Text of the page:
Israel has given Venezuela’s mission to the country until Friday to leave following Caracas’ decision to cut off diplomatic ties.
Venezuela’s ambassador in Tel Aviv and two of his staff had been ordered to leave and are expected to depart on Thursday, the Israeli foreign ministry announced on Wednesday.
Caracas said that Israel was also expelling its chief diplomat in the Palestinian West Bank.
Venezuela had initially expelled Israeli emissaries to the country on January 6, following Israel’s offensive on the Gaza Strip.
It then decided to cut off diplomatic relations on January 14, although its own embassy in Israel continued to function.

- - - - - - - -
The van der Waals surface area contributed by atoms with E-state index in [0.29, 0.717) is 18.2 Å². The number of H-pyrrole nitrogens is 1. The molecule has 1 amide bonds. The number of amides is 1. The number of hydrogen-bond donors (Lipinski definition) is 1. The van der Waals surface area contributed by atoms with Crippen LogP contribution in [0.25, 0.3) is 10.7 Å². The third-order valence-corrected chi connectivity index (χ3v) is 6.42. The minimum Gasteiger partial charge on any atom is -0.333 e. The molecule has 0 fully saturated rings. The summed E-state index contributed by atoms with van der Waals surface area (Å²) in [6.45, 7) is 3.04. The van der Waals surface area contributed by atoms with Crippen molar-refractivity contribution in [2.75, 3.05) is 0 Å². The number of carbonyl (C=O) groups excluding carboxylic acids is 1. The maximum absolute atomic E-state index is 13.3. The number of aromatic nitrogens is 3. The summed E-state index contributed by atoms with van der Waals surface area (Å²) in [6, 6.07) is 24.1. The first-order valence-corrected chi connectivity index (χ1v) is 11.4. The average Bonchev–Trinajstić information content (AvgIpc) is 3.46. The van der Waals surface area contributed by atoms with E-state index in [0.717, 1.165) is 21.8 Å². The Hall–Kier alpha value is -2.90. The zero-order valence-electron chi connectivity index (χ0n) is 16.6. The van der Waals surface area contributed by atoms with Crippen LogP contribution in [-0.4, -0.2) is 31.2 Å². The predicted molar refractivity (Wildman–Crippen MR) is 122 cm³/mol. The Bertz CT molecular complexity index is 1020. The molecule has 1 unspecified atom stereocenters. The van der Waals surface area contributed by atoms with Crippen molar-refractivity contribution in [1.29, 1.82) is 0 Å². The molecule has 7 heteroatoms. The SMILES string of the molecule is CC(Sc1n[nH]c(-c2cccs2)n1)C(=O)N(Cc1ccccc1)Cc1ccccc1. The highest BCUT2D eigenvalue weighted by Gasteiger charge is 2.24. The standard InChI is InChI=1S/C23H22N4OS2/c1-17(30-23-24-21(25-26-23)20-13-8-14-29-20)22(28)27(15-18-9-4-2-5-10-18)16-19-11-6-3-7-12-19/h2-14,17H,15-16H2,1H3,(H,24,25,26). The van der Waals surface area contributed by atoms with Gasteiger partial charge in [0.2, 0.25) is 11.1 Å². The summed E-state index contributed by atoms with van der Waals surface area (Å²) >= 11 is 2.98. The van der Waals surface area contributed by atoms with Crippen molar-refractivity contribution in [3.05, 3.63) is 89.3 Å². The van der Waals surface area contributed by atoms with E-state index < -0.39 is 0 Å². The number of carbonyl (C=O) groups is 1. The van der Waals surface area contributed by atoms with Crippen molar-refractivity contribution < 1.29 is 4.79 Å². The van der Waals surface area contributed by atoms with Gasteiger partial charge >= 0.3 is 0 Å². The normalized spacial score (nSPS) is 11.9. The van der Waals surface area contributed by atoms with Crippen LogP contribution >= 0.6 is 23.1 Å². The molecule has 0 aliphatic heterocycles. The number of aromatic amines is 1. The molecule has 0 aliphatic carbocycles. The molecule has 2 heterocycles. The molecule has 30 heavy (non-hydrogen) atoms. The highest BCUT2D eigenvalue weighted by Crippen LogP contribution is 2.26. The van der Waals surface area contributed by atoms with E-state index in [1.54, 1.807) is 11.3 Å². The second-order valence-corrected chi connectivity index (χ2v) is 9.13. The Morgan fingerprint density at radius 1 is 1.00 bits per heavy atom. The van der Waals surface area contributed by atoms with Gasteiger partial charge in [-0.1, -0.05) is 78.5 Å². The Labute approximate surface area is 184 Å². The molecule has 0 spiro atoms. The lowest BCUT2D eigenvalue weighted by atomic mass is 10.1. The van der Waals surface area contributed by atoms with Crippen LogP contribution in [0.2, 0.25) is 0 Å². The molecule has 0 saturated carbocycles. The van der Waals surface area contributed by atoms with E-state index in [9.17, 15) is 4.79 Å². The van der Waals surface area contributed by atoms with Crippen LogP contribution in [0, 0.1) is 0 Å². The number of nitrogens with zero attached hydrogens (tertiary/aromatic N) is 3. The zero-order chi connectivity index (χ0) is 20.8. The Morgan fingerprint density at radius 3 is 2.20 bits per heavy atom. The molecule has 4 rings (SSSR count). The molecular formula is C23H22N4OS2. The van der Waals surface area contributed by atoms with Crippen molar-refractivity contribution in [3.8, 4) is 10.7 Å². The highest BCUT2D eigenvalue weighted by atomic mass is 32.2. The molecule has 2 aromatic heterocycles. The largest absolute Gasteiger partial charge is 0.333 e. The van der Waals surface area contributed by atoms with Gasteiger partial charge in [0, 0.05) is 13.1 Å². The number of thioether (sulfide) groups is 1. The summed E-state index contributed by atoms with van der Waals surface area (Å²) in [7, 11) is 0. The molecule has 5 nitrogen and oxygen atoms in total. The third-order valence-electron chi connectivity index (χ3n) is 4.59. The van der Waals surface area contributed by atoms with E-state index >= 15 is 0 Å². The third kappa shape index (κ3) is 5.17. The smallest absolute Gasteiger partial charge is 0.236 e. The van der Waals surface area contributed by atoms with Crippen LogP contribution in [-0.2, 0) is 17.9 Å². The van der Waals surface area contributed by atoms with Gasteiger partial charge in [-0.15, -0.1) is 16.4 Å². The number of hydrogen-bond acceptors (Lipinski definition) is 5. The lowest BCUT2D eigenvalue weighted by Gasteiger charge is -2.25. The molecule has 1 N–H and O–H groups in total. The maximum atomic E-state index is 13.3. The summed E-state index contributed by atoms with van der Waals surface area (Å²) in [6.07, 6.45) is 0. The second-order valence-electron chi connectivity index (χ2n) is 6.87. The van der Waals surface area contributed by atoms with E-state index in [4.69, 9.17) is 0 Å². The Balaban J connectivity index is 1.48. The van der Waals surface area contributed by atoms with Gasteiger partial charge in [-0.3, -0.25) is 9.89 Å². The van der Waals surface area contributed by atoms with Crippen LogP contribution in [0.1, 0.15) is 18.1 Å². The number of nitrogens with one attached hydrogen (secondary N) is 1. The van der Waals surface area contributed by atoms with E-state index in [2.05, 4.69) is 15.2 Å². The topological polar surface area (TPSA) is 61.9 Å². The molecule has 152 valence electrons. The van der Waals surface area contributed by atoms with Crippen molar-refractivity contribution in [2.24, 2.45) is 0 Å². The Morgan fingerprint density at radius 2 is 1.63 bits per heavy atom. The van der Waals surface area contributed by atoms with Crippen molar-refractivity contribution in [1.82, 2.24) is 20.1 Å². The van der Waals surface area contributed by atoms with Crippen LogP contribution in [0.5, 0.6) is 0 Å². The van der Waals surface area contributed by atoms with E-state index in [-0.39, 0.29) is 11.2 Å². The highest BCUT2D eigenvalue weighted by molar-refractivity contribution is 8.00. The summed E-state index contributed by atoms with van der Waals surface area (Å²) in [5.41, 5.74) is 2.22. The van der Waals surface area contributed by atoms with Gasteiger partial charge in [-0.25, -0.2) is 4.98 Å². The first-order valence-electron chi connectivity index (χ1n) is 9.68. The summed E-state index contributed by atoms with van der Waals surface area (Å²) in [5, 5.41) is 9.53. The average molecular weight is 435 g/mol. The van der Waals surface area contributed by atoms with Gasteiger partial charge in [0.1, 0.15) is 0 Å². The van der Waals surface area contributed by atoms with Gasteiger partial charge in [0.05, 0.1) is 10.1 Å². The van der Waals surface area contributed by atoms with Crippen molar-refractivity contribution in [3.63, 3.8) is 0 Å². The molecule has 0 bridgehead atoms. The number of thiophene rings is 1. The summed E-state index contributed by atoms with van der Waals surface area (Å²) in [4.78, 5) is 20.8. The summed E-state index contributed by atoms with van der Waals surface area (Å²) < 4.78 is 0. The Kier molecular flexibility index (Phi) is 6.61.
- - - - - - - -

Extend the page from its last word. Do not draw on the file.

"The response of the state of Israel is weak, late and, in any case for us, it’s an honour," Nicolas Maduro, Venezuela’s foreign minister, told Al Jazeera.
"We’re proud that the state of Israel that exists today, led by these criminals, made this decision."
Maduro also denied his government was anti-Semitic, complaining that counties criticising Israel are "automatically added to the list of anti-Semites".
"All of the Muslim, Jewish and Christian communities know religious discrimination is not a problem that has, or will have, a place in our society," Maduro said.
Abraham Levy, a Jewish community leader, had accused Venezuela of anti-Semitism.
Maduro also said that Caracas had no relations with Hamas, which rules the Gaza Strip, or Hezbollah, the Lebanese Shia group, which fought a war against Israel in 2006.
More than 1,300 Palestinians died in Israel’s war on Gaza, which lasted three-weeks, many of them civilians. Fourteen Israel’s died during the same period.
(Aljazeera and Agencies)